Jan Mo, co-driver to Roman Kresta, will wear a specially constructed plastic support underneath his racesuit to protect his ribs. Thirty-year-old Mo badly bruised his ribs when Kresta crashed on the Rally New Zealand shakedown test in April. The injury flared up again when Kresta went off the road on the opening day of the Acropolis Rally of Greece last month and the pair were forced to withdraw from the final leg. Mo saw a specialist earlier this week in Prague who gave him the all-clear to compete with additional body protection.
Two privately-entered Focus RS cars will start. Antony Warmbold will drive an M-Sport-built 2004-specification car while Argentina's Luis Perez Companc will complete his two-rally programme in a similar car.
BP-Ford has nominated Michelin's Z pattern tyres for the event, which are unbeaten since their launch in New Zealand in April. Designed for a clear and hard surface, the Z tyre has a relatively compact tread pattern to ensure the maximum amount of rubber is in contact with the road for the best possible grip and traction. In the unlikely situation of heavy rain, the team can cut the Z tyre to a ZA pattern. It is a more open tread, designed to penetrate the loose surface in search of firmer ground deeper down.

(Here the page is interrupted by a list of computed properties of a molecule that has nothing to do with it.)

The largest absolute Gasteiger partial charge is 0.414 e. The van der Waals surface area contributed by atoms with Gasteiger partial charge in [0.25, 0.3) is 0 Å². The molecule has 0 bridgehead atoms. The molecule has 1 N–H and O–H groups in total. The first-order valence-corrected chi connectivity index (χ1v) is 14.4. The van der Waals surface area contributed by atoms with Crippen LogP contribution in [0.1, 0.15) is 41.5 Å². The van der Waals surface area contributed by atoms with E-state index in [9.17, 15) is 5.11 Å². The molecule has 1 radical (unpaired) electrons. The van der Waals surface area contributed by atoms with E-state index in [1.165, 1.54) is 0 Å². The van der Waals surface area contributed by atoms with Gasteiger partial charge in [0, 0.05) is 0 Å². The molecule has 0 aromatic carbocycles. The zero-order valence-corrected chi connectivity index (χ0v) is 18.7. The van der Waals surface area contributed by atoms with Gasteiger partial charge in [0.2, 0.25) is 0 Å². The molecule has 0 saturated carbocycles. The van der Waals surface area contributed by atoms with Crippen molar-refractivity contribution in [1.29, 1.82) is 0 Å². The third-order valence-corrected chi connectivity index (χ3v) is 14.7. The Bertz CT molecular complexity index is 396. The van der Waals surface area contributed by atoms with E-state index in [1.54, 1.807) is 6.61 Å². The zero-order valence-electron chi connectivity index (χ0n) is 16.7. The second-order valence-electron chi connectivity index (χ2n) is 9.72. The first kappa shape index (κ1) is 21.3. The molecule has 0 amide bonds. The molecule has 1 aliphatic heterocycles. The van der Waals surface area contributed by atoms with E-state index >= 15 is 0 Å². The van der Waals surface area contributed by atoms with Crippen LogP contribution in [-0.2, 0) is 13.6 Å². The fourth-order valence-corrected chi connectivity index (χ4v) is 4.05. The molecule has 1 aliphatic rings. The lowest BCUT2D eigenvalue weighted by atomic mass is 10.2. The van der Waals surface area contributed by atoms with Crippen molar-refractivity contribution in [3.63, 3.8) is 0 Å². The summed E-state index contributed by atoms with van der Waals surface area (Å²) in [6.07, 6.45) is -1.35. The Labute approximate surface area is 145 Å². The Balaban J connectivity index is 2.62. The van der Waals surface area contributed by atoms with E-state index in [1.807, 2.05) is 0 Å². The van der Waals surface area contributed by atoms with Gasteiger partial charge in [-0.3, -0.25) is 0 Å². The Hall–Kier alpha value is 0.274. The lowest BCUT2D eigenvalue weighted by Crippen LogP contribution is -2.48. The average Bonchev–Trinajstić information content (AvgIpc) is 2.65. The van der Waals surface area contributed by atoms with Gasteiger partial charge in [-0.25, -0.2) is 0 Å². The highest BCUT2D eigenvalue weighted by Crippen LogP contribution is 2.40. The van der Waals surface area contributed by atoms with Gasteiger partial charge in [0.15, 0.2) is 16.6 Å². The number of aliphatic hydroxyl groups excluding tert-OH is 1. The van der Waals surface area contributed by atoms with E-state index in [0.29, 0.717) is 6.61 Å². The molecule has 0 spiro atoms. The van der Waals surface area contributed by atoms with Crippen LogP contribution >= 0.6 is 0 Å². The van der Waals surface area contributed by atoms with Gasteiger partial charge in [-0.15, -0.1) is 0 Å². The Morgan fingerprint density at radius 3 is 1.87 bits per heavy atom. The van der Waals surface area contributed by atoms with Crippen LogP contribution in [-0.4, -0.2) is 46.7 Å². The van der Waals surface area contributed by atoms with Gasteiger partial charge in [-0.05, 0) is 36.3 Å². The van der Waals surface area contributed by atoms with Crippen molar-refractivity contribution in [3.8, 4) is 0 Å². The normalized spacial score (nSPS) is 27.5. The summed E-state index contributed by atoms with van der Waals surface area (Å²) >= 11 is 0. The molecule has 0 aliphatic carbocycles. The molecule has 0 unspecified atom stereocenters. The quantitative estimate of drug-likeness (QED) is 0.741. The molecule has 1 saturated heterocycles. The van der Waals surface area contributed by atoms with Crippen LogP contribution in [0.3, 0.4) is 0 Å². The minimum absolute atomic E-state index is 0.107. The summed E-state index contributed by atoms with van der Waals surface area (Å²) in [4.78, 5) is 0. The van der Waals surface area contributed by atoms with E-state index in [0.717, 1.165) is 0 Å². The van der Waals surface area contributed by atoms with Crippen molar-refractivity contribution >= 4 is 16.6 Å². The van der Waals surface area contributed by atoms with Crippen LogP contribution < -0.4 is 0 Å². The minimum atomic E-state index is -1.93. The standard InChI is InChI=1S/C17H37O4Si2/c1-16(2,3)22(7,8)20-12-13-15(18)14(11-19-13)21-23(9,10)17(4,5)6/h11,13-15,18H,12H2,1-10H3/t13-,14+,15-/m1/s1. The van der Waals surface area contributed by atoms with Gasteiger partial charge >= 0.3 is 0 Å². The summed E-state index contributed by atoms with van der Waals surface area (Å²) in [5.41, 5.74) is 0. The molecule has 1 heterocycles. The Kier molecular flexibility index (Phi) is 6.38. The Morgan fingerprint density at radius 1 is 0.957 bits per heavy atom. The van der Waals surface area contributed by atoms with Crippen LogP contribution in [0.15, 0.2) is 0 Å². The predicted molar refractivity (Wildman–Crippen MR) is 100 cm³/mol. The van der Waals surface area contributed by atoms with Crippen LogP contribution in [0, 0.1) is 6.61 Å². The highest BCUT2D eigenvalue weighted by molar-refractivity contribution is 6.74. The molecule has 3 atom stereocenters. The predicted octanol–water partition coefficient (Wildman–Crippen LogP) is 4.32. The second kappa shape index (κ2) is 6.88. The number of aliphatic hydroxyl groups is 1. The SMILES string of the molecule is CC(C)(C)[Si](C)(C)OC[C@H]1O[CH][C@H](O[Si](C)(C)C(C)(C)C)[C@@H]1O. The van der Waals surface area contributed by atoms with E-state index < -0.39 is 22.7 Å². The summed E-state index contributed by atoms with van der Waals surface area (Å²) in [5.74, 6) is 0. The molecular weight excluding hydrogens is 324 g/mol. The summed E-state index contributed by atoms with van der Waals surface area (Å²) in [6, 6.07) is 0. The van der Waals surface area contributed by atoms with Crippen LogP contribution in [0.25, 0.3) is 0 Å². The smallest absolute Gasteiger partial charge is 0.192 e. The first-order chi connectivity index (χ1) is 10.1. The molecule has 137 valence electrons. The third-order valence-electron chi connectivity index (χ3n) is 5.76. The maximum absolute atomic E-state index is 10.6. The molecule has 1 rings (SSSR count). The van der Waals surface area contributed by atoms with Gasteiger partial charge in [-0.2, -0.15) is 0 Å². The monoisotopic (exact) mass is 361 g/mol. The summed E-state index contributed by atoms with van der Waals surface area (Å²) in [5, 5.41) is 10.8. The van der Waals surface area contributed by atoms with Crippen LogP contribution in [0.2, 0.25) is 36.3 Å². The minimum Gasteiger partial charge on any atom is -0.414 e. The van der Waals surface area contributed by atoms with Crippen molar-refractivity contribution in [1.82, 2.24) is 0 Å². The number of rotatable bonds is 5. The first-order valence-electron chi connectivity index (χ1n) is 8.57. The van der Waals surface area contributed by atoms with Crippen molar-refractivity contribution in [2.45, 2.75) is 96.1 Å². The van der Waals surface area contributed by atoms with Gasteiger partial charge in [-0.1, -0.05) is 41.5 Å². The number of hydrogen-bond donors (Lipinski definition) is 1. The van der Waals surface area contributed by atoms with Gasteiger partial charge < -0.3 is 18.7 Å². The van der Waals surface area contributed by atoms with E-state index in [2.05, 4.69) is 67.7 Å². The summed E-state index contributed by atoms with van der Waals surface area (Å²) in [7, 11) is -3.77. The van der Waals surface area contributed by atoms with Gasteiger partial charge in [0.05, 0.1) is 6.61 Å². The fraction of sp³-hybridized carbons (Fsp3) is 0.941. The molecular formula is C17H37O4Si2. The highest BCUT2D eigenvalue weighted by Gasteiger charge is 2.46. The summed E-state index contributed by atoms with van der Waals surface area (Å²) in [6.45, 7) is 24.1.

The rally shows few changes from the 2004 edition and again visits the three valleys of Cordoba province, each offering stages of differing character and landscape. The rally base has moved to the Pro-Racing motorsport complex, 3km outside Villa Carlos Paz. It hosts the single service park, the start and finish, the opening two super special stages on Thursday evening and the final two tests on Sunday lunchtime. The first full day is almost identical to last year, covering eight stages in the Punilla Valley, north of Villa Carlos Paz. Leg two is a mix of the more flowing sandy stages in the Calamuchita Valley to the south in the morning, followed by afternoon tests back in the Punilla Valley. The final leg heads into the Traslasierra mountains to the south-west for the rocky El Condor and Giulio Cesare stages, two of the most famous and toughest in the championship which peak at 2195 metres. Drivers face 22 stages covering 340.82km in a route of 1216.94km.